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O. Stachs, M. Rombach, A. Simonov, K. Schmitz, R. Guthoff; Implantation of a Novel Accommodative Intraocular Lens With Cubic Optical Elements in Rabbit Eyes. Invest. Ophthalmol. Vis. Sci. 2007;48(13):3142.
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An accommodative intraocular lens ("AIOL") with shifting cubic optical elements is currently in development. Such lens can replace the natural lens of the human eye, for e.g. treatment of cataracts, and is expected to restore overall vision and may restore accommodation of the eye as well. The biomechanical aspects of a prototype were studied in (a) - artificial silicone capsular bags and (b) - animals. The AIOL is manufactured from a hydrophilic acrylate by precision lathing and provides, in vitro, 4 diopters of accommodation by a shift of 0.75mm of the optical elements.
Artificial silicone capsular bags. - The AIOLs were implanted in artificial capsular bags which were mounted in a stretching device to simulate accommodation. Shift of the optical elements and the gap between the elements as well as tilt of the AIOL during the accommodative process were measured by HF ultrasound.Animal trials. - The AIOL were implanted in five rabbit eyes unilateral by conventional cataract surgery with forceps. Ultrasound biomicroscopy, examination by slit-lamp and photodocumentation of dilated eyes were carried out to evaluate the overall positioning of the AIOL, the condition of the capsular bag and the degree of capsular opacification during the 1st, 3rd, 6th and 10th month post-op.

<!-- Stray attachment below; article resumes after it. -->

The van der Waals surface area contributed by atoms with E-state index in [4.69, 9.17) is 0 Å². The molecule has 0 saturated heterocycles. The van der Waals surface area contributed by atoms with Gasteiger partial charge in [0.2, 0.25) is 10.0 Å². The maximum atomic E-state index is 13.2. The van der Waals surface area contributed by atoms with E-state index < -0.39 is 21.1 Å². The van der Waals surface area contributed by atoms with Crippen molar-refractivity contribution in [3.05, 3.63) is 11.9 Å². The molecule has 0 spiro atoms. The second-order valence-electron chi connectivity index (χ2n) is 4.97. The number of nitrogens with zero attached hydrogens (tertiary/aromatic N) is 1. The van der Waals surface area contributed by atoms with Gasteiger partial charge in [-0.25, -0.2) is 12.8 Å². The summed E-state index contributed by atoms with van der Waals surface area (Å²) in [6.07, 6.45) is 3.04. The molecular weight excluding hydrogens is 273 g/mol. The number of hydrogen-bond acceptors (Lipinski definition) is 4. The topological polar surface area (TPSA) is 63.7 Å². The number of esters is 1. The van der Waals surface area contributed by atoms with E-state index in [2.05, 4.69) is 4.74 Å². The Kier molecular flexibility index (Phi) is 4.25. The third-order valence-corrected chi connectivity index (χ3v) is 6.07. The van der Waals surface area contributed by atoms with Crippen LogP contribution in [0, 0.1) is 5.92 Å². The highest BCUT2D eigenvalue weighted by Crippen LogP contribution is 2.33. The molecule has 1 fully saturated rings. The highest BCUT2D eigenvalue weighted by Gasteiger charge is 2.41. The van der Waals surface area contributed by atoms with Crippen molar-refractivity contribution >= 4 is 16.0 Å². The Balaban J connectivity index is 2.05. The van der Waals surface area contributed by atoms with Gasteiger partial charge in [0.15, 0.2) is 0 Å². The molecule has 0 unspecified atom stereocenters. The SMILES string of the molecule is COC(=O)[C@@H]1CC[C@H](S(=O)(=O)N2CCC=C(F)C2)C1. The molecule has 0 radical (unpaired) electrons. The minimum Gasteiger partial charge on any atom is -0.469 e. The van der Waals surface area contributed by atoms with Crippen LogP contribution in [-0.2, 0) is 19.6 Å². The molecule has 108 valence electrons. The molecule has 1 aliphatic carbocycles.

Artificial silicone capsular bags. - The AIOL remained well aligned and the optics remained parallel and equidistant during repeated simulated accommodation. No tilt or other misalignment was observed.Animal trials. - No complications occurred during the implantations, with one eye developing slight corneal opacity due to surgical trauma. All AIOLs are well positioned in the capsular bag with only minimal tilting in two eyes at 10 months post-op. Two eyes show slight peripheral capsular opacification but the optics remained clear and one eye shows slight peripheral cell migration into the gap between the optics which optics also remained clear.
The AIOL performs well in simulated accommodation and seems biocompatible with the eye with a very low rate of secondary cataract formation. Although the rabbit eye is a well proven model for the human eye in many biological aspects the rabbit eye does not accommodate. We have therefore not yet been able to validate the AIOL’s accommodation in vivo. Accommodation will be a main topic of future clinical trials.
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